- HEARN, William Edward (1826-1888)
- jurist and economistson of the Rev. W. E. Hearn, was born at Belturbet, Cavan, Ireland, on 21 April 1826. He was educated at the Royal School of Enniskillen and at Trinity College, Dublin, where he graduated as first senior moderator in classics. He studied law, was admitted to the Irish bar, and subsequently obtained the degree of LL.D. of Trinity College. In 1849 he became professor of Greek at Queen's College, Galway, and in 1854 was appointed professor of modern history, modern literature, logic and political economy, in the newly established university of Melbourne. He had already published, in 1851, The Cassell Prize Essay on the Condition of Ireland. It was one of the conditions of the competition that the social conditions of Ireland must be discussed, and as Hearn was only 25 when he won the prize of 200 guineas, his studies for it may have had no little influence in forming the bent of his mind. He arrived in Melbourne early in 1855. The title of his professorship suggests an impossible task, but for many years the students were few in number, and before the numbers increased to any extent the title had been altered to professor of history and political economy. In 1859 he was a candidate for a seat in the Victorian legislative assembly and was defeated. There was nothing in the conditions of his appointment to prevent him from standing, and there were several precedents in Great Britain. But the council of the university became alarmed, probably because it was principally dependent for its existence on its government grant, and feared that Hearn's political activities might prejudice the interests of the university. A statute was then passed providing that professors could not sit in parliament or become members of a political association. Hearn accepted the position in the meantime, and in 1863 published an important work, Plutology: or the Theory of the Efforts to Satisfy Human Wants, which was reprinted in 1878 and 1889. His next volume The Government of England, its Structure and its Development was published in 1867. Of this book Hearn said, "It is no part of my present design to inquire whether on grounds of political convenience or otherwise any alteration in our constitutional system should be adopted . . . I seek only to ascertain what the constitution of England now is, and how it became what it is."In 1873 it was decided to establish a law school at the university and Hearn was appointed dean of the faculty of law. The wording of the statute provided that the dean if not a professor should be a member of the professorial board, and should hold the office by the same tenure and receive the same emoluments as a professor. Hearn then resigned his professorship of history, and was henceforth known as Dr Hearn. At the general election held in 1874 he again stood for parliament and was again defeated. However, in 1878 he was elected a member of the legislative council for the Central Province by a large majority and held this seat until his death. In the same year he published The Aryan Household, its Structure and its Development. An Introduction to Comparative Jurisprudence, in which his wide knowledge and reading had full scope. He was busy in many directions, writing frequently for the Melbourne Argus and Australasian, and interesting himself in the government of the Church of England in which he was chancellor of the diocese. He took a full share in the administration of the university, he was warden of the senate from 1868 to 1875, and a member of the council from 1881 to 1886, in May of which year he was elected chancellor. He had been an able fighter both on committees and on the council, and when his tenure as a councillor expired in November his opponents organized and succeeded in defeating him at the election by a few votes, and he automatically ceased to be chancellor. In the legislative council Hearn was elected unofficial leader of the house and did much work in examining the various bills brought forward, and also in preparing a draft code of the Victorian statutes, which was brought before parliament in 1885 and referred to a joint committee of both houses. It was submitted to various legal authorities who gave varying views on it, but the result was that codification was abandoned for consolidation of the statutes. Hearn's last book The Theory of Legal Duties and Rights an Introduction to Analytical Jurisprudence was published in 1885, and he was made a Q.C. in 1886, but he practised little. His health began to fail in 1887 and he died at Melbourne on 23 April 1888. He was twice married (1) to Rose, daughter of the Rev. W. J. H. Lefanu and (2) to Isabel, daughter of Major W. G. St Clair who survived him. He also left a son and three daughters. In addition to the books mentioned he published a few pamphlets.Hearn was a genial, friendly man much liked by his students. When lecturing he would bring in comic illustrations and humorous anecdotes which helped to lighten difficult subjects; but the atmosphere was one of hard work, and the lecturer was so evidently devoted to intellectual truth, and so brimful of knowledge, that he could not fail to have a great influence on his students. There was a classical clearness of style in his writings which helped to carry on the tradition; one of the greatest jurists in Australia, who was a student at Melbourne long afterwards, has testified that "the influence of his teachings in Australia has been immense" (Sir Owen Dixon quoted by Copland). If Hearn had been a professor in England rather than in Australia, he would no doubt have had a wider reputation, but to have influenced economists like Marshall and Jevons, and to have been praised by historians such as Sir John Marriott and Professor Dicey is a sufficient reward, and no one can say how much his influence has been further extended by the work of men like these who have so freely acknowledged their debt to him.The Argus, Melbourne, 24 April 1888; The Age, Melbourne, 24 April 1888; D. B. Copland, W. E. Hearn: First Australian Economist; Sir Ernest Scott, A History of the University of Melbourne; Palgrave's Dictionary of Political Economy, vol. II; Journal of Comparative Legislation, 1934, pp. 184-5.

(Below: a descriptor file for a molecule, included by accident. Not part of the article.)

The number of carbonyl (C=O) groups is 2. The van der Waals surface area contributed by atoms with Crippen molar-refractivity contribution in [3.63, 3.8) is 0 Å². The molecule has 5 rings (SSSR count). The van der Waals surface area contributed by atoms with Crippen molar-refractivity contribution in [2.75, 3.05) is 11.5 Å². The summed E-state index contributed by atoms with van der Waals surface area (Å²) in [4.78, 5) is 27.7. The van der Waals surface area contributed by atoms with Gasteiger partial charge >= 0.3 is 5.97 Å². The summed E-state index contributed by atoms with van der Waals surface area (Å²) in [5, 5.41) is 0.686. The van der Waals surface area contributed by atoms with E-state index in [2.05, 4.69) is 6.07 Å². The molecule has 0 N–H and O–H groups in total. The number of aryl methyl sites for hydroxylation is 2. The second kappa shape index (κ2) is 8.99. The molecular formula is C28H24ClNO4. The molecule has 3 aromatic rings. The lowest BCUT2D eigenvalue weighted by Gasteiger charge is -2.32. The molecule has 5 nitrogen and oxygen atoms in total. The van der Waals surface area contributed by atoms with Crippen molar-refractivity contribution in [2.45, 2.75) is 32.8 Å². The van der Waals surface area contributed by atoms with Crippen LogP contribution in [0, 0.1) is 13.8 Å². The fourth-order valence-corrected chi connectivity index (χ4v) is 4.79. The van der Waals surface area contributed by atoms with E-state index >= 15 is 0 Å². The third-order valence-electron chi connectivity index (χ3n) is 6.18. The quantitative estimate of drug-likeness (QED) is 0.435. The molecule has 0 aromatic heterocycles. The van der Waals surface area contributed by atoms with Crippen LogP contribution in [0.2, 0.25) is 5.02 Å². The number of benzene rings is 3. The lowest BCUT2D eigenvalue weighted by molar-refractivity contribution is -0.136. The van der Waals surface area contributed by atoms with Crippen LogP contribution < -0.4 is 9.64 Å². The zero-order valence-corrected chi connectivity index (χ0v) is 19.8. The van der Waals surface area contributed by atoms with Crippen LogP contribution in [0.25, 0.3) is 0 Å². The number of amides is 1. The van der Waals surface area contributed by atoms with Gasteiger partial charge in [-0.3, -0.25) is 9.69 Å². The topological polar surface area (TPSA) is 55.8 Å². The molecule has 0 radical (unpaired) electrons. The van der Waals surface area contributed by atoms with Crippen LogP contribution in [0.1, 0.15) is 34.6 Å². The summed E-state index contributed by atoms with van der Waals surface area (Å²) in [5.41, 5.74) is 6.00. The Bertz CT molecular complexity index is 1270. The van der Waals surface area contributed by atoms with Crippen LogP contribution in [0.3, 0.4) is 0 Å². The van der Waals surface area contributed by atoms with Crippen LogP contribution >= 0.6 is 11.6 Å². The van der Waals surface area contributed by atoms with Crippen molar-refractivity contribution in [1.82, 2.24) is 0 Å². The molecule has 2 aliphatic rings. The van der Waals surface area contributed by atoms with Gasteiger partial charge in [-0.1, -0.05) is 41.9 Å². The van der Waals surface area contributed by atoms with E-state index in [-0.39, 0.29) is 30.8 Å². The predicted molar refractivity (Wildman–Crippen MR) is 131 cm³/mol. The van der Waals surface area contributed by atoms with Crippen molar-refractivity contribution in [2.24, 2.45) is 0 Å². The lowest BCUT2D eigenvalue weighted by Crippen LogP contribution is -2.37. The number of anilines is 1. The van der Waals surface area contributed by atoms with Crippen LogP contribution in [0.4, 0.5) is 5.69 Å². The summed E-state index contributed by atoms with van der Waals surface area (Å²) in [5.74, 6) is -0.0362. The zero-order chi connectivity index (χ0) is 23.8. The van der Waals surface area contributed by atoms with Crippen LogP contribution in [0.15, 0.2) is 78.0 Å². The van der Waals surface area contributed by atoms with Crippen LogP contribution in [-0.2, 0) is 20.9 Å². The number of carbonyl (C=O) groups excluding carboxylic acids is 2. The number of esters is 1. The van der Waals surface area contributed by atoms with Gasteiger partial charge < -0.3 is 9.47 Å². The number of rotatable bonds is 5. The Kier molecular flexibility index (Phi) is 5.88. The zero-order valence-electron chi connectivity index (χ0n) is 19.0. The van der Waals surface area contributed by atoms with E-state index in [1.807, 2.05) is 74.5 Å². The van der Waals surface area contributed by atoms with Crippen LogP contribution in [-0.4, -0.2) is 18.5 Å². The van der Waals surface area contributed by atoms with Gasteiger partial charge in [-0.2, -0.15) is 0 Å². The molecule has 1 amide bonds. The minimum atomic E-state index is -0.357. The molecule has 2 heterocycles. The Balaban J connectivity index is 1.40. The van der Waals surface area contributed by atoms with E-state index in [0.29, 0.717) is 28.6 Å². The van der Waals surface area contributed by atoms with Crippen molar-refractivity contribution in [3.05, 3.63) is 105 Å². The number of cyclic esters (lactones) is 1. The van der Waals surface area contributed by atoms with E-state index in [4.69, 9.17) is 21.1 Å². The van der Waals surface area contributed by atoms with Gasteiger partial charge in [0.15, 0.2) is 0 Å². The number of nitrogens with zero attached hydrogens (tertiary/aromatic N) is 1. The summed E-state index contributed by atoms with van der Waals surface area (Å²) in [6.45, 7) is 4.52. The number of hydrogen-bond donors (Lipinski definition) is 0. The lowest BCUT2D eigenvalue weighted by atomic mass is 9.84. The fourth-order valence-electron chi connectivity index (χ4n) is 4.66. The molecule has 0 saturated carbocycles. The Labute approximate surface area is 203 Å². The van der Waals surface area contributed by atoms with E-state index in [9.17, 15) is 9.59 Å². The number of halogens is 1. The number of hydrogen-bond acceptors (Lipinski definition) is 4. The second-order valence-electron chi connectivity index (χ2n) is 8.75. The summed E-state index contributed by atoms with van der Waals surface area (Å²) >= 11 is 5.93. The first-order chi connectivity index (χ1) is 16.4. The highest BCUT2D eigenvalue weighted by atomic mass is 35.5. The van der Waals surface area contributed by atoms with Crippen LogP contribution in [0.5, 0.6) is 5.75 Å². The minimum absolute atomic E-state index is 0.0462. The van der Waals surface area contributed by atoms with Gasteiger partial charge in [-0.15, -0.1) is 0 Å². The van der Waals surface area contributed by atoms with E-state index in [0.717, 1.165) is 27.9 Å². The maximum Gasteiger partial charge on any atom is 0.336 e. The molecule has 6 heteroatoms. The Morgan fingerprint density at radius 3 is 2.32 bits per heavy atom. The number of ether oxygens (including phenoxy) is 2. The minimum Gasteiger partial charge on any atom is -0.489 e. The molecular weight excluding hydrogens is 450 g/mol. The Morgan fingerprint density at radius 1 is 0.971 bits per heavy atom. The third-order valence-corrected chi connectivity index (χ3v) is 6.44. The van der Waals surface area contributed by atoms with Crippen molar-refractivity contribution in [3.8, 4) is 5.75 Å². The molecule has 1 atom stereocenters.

Dictionary of Australian Biography by PERCIVAL SERLE. Angus and Robertson. 1949.